In Siddhartha, his novel about the Buddha, Herman Hesse wrote, “The river is everywhere.” It makes sense that it was beside a river that the Buddha achieved enlightenment. If the river is the flow of life, all the things we clutter up the banks of the river with serve only to keep us from that flow. And as Hesse pointed out, the river is everywhere. We just have to learn how to see it… and enter it.
We don’t have to achieve enlightenment to find the flow. But we can practice certain things that will bring us closer to it. There are also things to avoid if possible—every day habits and “realities” that get in our way.
So what would being in the flow look like? It would feel different for everyone, but here is a general snapshot of what we’re striving for—
Happiness with right now. We so often think about what’s next, or what just happened—which we analyze and pick apart—that we forget to just breathe in the present moment. We will not find understanding by intellectually forcing the past and the present into an acceptable form, and we certainly will block our ability to focus on the beauty of now. Look (and hear, touch, smell, and taste) around you. Honor this moment.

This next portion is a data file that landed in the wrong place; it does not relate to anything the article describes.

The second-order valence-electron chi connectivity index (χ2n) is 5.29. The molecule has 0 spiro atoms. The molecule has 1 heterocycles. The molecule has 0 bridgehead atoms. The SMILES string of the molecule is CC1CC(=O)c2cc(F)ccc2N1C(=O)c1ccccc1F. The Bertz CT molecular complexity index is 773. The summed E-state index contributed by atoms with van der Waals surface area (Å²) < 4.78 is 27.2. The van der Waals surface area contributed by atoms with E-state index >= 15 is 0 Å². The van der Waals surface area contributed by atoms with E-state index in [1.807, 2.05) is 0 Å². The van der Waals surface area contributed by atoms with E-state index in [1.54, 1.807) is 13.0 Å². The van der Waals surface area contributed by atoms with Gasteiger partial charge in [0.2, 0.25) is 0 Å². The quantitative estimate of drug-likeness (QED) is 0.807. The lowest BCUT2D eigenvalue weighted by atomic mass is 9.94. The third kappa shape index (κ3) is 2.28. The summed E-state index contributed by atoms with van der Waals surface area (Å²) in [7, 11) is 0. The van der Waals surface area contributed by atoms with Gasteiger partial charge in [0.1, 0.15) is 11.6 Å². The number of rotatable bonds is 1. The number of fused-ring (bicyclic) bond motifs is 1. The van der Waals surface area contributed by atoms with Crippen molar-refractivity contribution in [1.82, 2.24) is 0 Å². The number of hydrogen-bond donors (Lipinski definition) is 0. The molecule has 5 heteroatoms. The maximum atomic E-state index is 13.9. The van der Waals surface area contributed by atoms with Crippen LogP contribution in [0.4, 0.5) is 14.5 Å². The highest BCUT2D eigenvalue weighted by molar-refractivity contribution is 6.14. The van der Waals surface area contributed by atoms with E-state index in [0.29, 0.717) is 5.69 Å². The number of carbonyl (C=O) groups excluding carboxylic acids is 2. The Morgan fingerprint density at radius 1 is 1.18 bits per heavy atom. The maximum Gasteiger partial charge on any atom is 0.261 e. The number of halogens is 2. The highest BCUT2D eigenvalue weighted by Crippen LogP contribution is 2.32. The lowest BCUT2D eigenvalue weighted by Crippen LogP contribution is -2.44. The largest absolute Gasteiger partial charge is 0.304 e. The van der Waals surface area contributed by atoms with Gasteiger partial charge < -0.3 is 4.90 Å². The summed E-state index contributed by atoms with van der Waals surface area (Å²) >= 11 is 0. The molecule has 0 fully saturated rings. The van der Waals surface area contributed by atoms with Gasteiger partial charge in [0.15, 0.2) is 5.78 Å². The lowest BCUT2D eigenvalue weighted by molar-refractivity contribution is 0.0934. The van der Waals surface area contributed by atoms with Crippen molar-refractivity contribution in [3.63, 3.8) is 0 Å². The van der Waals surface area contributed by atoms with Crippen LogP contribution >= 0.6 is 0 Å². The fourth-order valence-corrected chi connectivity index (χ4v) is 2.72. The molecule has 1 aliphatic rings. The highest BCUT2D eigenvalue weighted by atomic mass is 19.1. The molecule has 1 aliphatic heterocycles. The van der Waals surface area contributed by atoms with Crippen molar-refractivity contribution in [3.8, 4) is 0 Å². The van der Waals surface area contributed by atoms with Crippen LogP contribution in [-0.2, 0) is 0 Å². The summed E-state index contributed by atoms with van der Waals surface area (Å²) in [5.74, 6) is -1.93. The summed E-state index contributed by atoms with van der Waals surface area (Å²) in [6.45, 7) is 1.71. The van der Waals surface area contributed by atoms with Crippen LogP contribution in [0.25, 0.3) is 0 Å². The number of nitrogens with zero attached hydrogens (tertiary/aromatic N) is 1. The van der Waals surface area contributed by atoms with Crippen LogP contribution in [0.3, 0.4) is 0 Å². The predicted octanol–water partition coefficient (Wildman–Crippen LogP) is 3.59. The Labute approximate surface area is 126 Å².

Feeling the rhythm of life. Does that sound abstract? It’s not really, I swear! We all have “sensors” that allow us to tune in. It’s like what happens when you are on a boat. Your body, if you let it, will quickly become tuned in to the rhythm of the sea’s currents. Your “rhythm sensors” are your intuition, your gut, and other unnamable magic gifts you have if only you listen to them. When you are feeling the rhythm, you are on track and aligned with your values. You are also far less likely to feel hopeless, or as if you are on a treadmill going nowhere, or exhausted.